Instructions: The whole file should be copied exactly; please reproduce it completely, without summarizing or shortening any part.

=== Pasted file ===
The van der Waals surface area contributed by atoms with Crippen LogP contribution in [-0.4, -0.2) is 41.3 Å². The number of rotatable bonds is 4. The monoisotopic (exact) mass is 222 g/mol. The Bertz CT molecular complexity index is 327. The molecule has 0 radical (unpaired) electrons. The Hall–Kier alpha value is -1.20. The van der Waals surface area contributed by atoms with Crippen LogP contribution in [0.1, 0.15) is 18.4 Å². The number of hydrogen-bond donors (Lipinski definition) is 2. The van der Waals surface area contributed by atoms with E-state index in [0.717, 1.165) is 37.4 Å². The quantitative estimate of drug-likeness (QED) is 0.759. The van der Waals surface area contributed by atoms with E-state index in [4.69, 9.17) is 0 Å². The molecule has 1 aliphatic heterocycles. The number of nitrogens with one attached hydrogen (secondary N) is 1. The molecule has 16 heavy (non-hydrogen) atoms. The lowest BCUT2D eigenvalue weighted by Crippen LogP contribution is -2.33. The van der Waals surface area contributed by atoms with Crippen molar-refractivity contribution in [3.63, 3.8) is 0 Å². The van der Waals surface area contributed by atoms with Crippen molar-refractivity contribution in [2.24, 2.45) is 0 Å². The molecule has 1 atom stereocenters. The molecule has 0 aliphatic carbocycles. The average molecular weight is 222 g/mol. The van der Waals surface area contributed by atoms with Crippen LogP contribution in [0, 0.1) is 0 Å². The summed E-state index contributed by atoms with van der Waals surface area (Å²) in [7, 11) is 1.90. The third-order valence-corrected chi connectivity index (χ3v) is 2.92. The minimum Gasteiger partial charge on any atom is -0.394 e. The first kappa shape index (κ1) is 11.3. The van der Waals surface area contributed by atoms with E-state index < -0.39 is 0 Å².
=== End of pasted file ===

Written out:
The van der Waals surface area contributed by atoms with Crippen LogP contribution in [-0.4, -0.2) is 41.3 Å². The number of rotatable bonds is 4. The monoisotopic (exact) mass is 222 g/mol. The Bertz CT molecular complexity index is 327. The molecule has 0 radical (unpaired) electrons. The Hall–Kier alpha value is -1.20. The van der Waals surface area contributed by atoms with Crippen LogP contribution in [0.1, 0.15) is 18.4 Å². The number of hydrogen-bond donors (Lipinski definition) is 2. The van der Waals surface area contributed by atoms with E-state index in [0.717, 1.165) is 37.4 Å². The quantitative estimate of drug-likeness (QED) is 0.759. The van der Waals surface area contributed by atoms with E-state index in [4.69, 9.17) is 0 Å². The molecule has 1 aliphatic heterocycles. The number of nitrogens with one attached hydrogen (secondary N) is 1. The molecule has 16 heavy (non-hydrogen) atoms. The lowest BCUT2D eigenvalue weighted by Crippen LogP contribution is -2.33. The van der Waals surface area contributed by atoms with Crippen molar-refractivity contribution in [3.63, 3.8) is 0 Å². The van der Waals surface area contributed by atoms with Crippen molar-refractivity contribution in [2.24, 2.45) is 0 Å². The molecule has 1 atom stereocenters. The molecule has 0 aliphatic carbocycles. The average molecular weight is 222 g/mol. The van der Waals surface area contributed by atoms with Crippen LogP contribution in [0, 0.1) is 0 Å². The summed E-state index contributed by atoms with van der Waals surface area (Å²) in [7, 11) is 1.90. The third-order valence-corrected chi connectivity index (χ3v) is 2.92. The minimum Gasteiger partial charge on any atom is -0.394 e. The first kappa shape index (κ1) is 11.3. The van der Waals surface area contributed by atoms with E-state index < -0.39 is 0 Å².